Archive for September, 2007

Wing Chun (trip to Hong Kong)

September 30, 2007

The first two weeks of August I went to Hong Kong with my Wing Chun kung fu class, a mixture of training and holiday. Our Sifu, Shaun Rawcliffe, is brilliant and takes real care of his students. He took around 40 of us and we all had a great time and the trip was extremely well organised. As someone pointed out it was incredible that for such a large party of people no one got lost, there were no accidents and no-one fell out with one another.

The purpose of the trip was to be trained by the Wing Chun grandmaster Ip Chun who is now in his 80s and still going strong. Our Si Gung, Ip Chun, did a seminar for us where one of the things he pointed out was the importance of relaxation. If you are relaxed and not worrying about getting hit then there is less chance of you freezing, getting hurt and forgetting to put what you have learned into practice. Also if you’re too tense you will not move with the speed that some of the techniques require.

The Wing Chun system is said to be one of the most efficient and effective systems of Chinese Kung Fu, and even though it’s a fighting system designed to be used at close range, it does not rely on bulldozing your way into an opponent using a lot of physical strength. One of the Chinese students that I train with said that he and his son took up Wing Chun because it was more suited for smaller framed people. Indeed, this is what made me take up the system as it was, allegedly, developed by a woman therefore I reasoned that it would be suitable for smaller, less muscular people.

(The only martial art that I’ve ever practiced is Wing Chun but earlier on in the year I went with Nad to see the World Tae Kwon Do championships and was surprised at how many women were competing. I’ve heard that martial arts such as kick boxing and tae kwon do attract more female students quite possibly because these systems have a higher profile and more publicity. The majority of students in the Wing Chun classes I’ve attended are male.)

The techniques Wing Chun uses to deal with blows tend to be deflective, rather than blocking, techniques. Tan sau and bong sau are techniques used to deflect blows to the upper body and one of the questions I asked Sifu was why I kept on getting bruising on my arms when practicing these. He told me that if I got bruises that I needed to be looking at my technique and that I was clashing with my partner, as in using a block, rather than deflecting the force of the blow away from me. So I needed to look at my technique to find out where the clash was occurring.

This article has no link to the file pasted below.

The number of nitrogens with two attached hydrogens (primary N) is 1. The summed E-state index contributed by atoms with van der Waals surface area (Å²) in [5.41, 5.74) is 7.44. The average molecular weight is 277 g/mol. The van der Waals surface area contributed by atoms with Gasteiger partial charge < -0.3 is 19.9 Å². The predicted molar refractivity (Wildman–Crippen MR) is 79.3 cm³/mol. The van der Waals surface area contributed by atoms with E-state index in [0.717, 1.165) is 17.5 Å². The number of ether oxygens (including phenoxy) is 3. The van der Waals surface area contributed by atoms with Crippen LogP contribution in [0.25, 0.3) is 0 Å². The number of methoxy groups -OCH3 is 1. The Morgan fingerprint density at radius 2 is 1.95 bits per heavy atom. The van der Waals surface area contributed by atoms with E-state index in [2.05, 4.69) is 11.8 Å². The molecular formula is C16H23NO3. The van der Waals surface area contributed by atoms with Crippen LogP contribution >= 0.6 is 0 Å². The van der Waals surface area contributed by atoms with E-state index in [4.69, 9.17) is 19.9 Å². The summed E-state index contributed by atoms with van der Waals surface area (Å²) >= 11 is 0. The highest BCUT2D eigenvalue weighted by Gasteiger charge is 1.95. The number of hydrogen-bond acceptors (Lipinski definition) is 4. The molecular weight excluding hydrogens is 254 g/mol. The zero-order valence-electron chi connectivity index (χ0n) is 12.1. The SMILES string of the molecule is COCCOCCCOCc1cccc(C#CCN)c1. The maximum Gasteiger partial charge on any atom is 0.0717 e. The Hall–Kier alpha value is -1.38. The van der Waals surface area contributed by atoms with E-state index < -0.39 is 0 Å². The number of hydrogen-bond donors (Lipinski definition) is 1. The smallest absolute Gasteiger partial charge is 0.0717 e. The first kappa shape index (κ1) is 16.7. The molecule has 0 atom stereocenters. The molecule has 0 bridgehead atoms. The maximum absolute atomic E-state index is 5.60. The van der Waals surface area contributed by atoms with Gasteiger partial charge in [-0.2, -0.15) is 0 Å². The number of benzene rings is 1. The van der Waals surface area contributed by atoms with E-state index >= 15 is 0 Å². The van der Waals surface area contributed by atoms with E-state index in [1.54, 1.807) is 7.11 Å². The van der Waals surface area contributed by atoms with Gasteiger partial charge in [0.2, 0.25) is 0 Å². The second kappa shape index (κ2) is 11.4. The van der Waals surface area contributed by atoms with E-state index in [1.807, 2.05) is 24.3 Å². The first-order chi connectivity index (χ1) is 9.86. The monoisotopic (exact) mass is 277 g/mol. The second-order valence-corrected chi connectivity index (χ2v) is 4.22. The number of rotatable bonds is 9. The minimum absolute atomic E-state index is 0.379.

The fact that the system is touted as being one that does not rely so much on physical strength made me think that it was one of the more easier martial arts to learn, however, I now think that it is one of the more difficult. (Though I may be wrong about this as I’ve only ever studied Wing Chun and therefore have nothing to compare it with.) A lot of what makes Wing Chun effective is the bodily structures that it uses to deal with incoming strikes to the body and getting these structures correct I have found to be no trivial matter. A subtle movement one way or the other can make the difference between the technique working and getting it completely wrong or it not being so effective. I think it is also easier and more natural to rely on physical strength, especially if you are strong anyway, and I’ve noted that the people who seem to do well at Wing Chun take an almost a scientific approach, move very tidily and try hard to get their stance and structures correct. Thankfully through practice with training partners I am finding that the structures do work for me when I get them right.

I’ve been practicing Wing Chun for about a year now and am still a bit miffed that I’m not like Bruce Lee 🙂 But of course this is completely unrealistic. What I realise now is that Wing Chun will take me years of training and even then there’ll still be something to learn. It’s a lifetime’s work but perhaps, like yoga, it can be something that you get better at as you get older.

As for Hong Kong I found it to be a marvellous place and a very beautiful city. Considering it’s so built up and with so many skyscrapers their architects must be wonderful to have created a
skyline that is a thing of beauty. It is also a very safe city and I had no problem walking back to the hotel on my own in the early hours of the morning. The only thing you have to watch out for are pick pockets. It’s also an easy city to get around with a very efficient metro and train system. If you go Island hopping by ferry (I went to both Lantau and Lamma island as well as to Macao) you can see beautiful, sub-tropical countryside and lovely beaches.

My flickr stream gives an idea of what you can see if you visit Hong Kong.